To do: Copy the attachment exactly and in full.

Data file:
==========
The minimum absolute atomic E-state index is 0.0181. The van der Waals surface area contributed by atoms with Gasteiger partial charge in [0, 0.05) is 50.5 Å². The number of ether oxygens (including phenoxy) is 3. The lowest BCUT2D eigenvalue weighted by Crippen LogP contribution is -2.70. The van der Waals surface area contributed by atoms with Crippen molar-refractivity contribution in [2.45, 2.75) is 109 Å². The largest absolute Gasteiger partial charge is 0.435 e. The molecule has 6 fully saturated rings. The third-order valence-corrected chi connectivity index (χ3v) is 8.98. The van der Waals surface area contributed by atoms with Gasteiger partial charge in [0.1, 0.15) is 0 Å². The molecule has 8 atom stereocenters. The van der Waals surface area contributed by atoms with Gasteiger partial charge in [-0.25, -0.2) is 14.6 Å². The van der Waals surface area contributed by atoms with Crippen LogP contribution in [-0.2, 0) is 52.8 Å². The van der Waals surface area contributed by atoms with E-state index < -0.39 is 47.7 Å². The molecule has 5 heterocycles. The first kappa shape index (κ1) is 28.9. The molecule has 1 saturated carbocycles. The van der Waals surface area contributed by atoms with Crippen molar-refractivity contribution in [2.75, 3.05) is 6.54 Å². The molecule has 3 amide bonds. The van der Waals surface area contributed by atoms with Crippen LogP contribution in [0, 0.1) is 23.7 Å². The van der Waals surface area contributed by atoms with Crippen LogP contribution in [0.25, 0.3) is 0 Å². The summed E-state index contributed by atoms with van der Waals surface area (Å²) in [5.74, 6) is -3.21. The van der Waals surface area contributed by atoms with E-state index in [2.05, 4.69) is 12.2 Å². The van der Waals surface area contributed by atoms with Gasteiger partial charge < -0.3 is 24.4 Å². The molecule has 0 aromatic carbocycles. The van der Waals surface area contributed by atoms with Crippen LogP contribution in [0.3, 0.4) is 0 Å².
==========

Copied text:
The minimum absolute atomic E-state index is 0.0181. The van der Waals surface area contributed by atoms with Gasteiger partial charge in [0, 0.05) is 50.5 Å². The number of ether oxygens (including phenoxy) is 3. The lowest BCUT2D eigenvalue weighted by Crippen LogP contribution is -2.70. The van der Waals surface area contributed by atoms with Crippen molar-refractivity contribution in [2.45, 2.75) is 109 Å². The largest absolute Gasteiger partial charge is 0.435 e. The molecule has 6 fully saturated rings. The third-order valence-corrected chi connectivity index (χ3v) is 8.98. The van der Waals surface area contributed by atoms with Gasteiger partial charge in [0.1, 0.15) is 0 Å². The molecule has 8 atom stereocenters. The van der Waals surface area contributed by atoms with Gasteiger partial charge in [-0.25, -0.2) is 14.6 Å². The van der Waals surface area contributed by atoms with Crippen LogP contribution in [-0.2, 0) is 52.8 Å². The van der Waals surface area contributed by atoms with E-state index < -0.39 is 47.7 Å². The molecule has 5 heterocycles. The first kappa shape index (κ1) is 28.9. The molecule has 1 saturated carbocycles. The van der Waals surface area contributed by atoms with Crippen molar-refractivity contribution in [2.75, 3.05) is 6.54 Å². The molecule has 3 amide bonds. The van der Waals surface area contributed by atoms with Crippen LogP contribution in [0, 0.1) is 23.7 Å². The van der Waals surface area contributed by atoms with Crippen LogP contribution in [0.25, 0.3) is 0 Å². The summed E-state index contributed by atoms with van der Waals surface area (Å²) in [5.74, 6) is -3.21. The van der Waals surface area contributed by atoms with E-state index in [2.05, 4.69) is 12.2 Å². The van der Waals surface area contributed by atoms with Gasteiger partial charge < -0.3 is 24.4 Å². The molecule has 0 aromatic carbocycles. The van der Waals surface area contributed by atoms with Crippen LogP contribution in [0.3, 0.4) is 0 Å².